# Find the equation of the tangent at the given point

1. Jun 20, 2010

1. The problem statement, all variables and given/known data
For each function, find the equation of the tangent at the given point

a) f(x)= 1/ squareroot(2x+1)
at x=4

3. The attempt at a solution
I'm fairly lost, I understand I'm looking for an equation of a tangent, but I don't understand where to begin, find the derivative? Do I find the y value, then sub it back into y=mx+b?

2. Jun 20, 2010

### tiny-tim

(have a square-root: √ )

Yes, first use the derivative to find m, and then use the x and y at the given point to find b.

3. Jun 20, 2010

### malicx

you need two pieces of information: The slope of the tangent line and the y-intercept. The y-intercept should be easy enough. What do you know about the derivative of a function and the original graph?

4. Jun 20, 2010

First, yes I did try the derivative (which was y'= -x/ (√ 2x+1)^2 , if someone can verify that'd be great I used the quotient rule) , do I sub in my x value into that derivative? Still though, I wouldn't have my y value.

I've given you all the information the question gives. Sorry I'm confused about it too, which is why I used this forum. As I said in my other post, I found the derivative of the original function.

5. Jun 20, 2010

### tiny-tim

No, you only use the derivative to get m.

Once you have m, you should then put the x and y values (and m) into the original equation.
hmm … I've no idea how you got that.

Try using the chain rule instead (with u = 2x+1).

6. Jun 21, 2010

So with the chain rule I should get u= 2x+1, and then to get my y value sub x into the original function? Sorry if it seems like I don't get this at all, I really don't much.

7. Jun 21, 2010

### Staff: Mentor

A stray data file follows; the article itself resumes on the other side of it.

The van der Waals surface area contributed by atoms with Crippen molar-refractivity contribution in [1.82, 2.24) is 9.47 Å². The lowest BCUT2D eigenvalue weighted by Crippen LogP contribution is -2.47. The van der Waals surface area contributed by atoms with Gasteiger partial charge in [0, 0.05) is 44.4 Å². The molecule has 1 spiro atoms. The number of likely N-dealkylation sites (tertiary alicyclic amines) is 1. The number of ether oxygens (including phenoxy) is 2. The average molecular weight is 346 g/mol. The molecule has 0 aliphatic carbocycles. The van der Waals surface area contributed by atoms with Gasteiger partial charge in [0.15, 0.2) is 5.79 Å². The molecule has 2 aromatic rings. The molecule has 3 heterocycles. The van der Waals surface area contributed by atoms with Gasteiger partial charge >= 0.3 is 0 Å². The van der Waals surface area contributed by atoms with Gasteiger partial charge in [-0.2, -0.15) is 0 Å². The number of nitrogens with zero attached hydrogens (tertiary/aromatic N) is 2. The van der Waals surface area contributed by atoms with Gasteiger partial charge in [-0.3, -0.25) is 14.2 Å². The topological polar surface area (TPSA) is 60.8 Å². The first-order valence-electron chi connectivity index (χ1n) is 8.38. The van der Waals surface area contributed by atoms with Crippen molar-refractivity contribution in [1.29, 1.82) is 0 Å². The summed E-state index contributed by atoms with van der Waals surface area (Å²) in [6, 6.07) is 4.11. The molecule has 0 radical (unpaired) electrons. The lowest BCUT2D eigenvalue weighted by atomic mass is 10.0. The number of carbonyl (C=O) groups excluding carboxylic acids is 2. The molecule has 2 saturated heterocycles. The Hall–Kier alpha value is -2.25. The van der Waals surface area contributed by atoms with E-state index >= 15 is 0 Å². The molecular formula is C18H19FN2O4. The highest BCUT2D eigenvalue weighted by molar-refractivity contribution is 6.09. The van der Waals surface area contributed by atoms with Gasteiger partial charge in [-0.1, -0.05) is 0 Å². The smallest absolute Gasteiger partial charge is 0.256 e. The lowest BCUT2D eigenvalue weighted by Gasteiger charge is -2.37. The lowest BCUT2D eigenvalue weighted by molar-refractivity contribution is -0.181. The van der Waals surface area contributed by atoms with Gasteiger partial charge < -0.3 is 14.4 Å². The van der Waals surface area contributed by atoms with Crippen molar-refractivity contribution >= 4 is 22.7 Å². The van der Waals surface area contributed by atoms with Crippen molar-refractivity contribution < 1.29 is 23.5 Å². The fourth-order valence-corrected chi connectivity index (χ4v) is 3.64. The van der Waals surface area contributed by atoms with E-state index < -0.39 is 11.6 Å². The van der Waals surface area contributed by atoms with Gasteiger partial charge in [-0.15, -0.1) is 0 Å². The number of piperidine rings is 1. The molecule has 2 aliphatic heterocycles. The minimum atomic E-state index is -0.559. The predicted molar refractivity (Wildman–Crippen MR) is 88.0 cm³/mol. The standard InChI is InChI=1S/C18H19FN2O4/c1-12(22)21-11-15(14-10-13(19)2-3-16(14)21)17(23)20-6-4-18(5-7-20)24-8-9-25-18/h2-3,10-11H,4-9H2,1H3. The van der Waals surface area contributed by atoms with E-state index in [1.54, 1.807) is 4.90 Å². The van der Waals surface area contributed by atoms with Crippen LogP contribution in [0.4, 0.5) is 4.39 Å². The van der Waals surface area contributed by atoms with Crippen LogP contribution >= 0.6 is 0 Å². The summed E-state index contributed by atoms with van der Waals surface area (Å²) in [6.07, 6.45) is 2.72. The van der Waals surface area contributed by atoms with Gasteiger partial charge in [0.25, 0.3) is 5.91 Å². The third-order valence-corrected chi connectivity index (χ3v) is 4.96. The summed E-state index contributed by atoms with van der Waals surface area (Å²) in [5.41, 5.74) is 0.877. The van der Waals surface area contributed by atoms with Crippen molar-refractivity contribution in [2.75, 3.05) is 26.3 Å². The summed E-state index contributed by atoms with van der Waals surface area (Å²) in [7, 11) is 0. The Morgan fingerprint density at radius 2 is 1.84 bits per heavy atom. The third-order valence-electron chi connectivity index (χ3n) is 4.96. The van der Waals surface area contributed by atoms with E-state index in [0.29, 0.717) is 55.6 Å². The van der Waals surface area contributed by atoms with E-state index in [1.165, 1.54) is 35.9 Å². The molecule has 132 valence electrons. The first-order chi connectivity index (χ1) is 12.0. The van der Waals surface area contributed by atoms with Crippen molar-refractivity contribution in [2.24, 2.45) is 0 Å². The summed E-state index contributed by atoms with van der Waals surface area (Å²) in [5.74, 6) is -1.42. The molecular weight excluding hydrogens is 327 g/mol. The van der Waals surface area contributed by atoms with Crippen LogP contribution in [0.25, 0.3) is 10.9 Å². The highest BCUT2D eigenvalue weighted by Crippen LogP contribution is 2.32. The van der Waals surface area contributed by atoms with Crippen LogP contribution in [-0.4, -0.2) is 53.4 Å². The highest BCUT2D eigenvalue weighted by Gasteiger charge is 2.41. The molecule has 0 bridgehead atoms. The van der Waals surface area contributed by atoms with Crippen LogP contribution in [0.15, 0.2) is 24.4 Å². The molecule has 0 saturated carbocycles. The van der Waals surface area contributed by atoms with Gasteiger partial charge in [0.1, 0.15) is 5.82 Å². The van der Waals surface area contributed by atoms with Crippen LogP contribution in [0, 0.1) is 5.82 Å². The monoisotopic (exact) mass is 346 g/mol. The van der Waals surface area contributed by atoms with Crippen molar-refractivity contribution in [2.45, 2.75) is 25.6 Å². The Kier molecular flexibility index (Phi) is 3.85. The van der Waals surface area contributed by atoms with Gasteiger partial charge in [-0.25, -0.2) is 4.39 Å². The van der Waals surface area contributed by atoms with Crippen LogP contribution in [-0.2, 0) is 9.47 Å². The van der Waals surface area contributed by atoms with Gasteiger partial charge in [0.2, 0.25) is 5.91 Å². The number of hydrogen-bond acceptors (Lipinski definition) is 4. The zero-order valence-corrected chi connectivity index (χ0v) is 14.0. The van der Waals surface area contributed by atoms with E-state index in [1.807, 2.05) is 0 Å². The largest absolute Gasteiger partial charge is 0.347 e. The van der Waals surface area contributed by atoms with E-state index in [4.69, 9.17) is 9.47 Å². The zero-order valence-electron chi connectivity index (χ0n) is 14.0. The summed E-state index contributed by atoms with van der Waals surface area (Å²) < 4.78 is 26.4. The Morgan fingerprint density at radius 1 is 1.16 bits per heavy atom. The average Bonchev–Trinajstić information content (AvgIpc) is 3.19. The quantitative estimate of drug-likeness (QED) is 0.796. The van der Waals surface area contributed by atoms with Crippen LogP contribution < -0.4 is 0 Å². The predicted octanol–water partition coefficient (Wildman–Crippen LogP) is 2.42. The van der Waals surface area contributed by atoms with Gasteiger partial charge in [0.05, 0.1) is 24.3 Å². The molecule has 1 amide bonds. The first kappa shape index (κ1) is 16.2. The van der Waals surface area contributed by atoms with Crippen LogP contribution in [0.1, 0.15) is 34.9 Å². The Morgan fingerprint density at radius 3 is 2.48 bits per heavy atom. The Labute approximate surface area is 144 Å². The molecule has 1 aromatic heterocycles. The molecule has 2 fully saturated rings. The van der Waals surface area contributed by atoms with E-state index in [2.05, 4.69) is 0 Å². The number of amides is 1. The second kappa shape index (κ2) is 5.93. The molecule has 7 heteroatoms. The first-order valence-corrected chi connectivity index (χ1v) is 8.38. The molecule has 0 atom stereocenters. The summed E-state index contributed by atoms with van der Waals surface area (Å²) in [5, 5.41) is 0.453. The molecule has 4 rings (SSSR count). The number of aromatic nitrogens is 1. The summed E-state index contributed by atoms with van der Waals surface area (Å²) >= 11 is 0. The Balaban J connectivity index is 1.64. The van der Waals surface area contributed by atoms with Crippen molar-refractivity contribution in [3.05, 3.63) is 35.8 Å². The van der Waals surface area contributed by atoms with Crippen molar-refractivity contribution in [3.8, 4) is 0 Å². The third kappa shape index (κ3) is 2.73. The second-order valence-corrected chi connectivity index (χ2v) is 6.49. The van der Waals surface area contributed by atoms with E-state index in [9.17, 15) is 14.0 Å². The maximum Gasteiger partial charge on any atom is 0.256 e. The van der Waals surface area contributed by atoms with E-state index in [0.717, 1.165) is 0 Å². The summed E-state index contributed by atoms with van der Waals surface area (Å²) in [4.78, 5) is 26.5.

No, you shouldn't get u = 2x + 1; tiny-tim was just reminding you that you could use the chain rule to get the derivative of y = 1/sqrt(2x + 1).
Here's what you need to do:
Evaluate f'(x) at x = 4. This will give you the slope m of the tangent line at the point (4, f(4)).

If you know the slope m of a line and a point (x0, y0) on the line, you can get the equation of the line by using the point-slope form of the line equation. It looks like this:
y - y0 = m(x - x0)

8. Jun 21, 2010

### tiny-tim

(just got up :zzz: …)
ok … try these examples …

you obviously know how to differentiate x5

how about differentiating (x + 3)5 ?

and differentiating (2x + 3)5 ?

if you can do that, just use the same method for (2x+1)-1/2

if you can't, tell us and we'll explain it.

9. Jun 21, 2010

### lanedance

i think you can probably use the chain & power laws, which can easily be derived from first principles (if need be), assume for some n>0
$$g(x) = \frac{1}{f(x)^n} = f(x)^{-n}$$

then the derivative is
$$g'(x) = \frac{dg(x)}{dx} =\frac{d}{dx}f(x)^{-n} = n f(x)^{(-n-1)} \frac{df(x)}{dx} = n f(x)^{-(n+1)}f'(x) = \frac{nf'(x)}{f(x)^{n+1}}$$

Last edited: Jun 21, 2010
10. Jun 21, 2010

### lanedance

when you know a line passes through x=a, y=b and has gradient m, the equation of the line is
$$y(x) = m(x-a)+ b$$

11. Jun 21, 2010

### Susanne217

Why make it more complex than it needs to be?

12. Jun 21, 2010

### lanedance

exactly - do you need a limit evaluation to find the derivative of a simple function...? i guess its all about perspective, or what people are comfortable with/find easiest

13. Jun 21, 2010

### Susanne217

Because my 1st semester College professor taught me if not asked to show the derivative then always use the definition of the derivative. Its easier and you don't risk getting an error then dealing with functions like this one! Specially if you are a newbee!

Last edited: Jun 21, 2010
14. Jun 21, 2010

### Staff: Mentor

Why do you make it more complex than it needs to be? Unless the problem specifically says to use the definition of the derivative, other methods are usually simpler.

Also, it is against the rules in this forum to provide complete solutions.

15. Jun 21, 2010

### Susanne217

Sorry...

16. Jun 21, 2010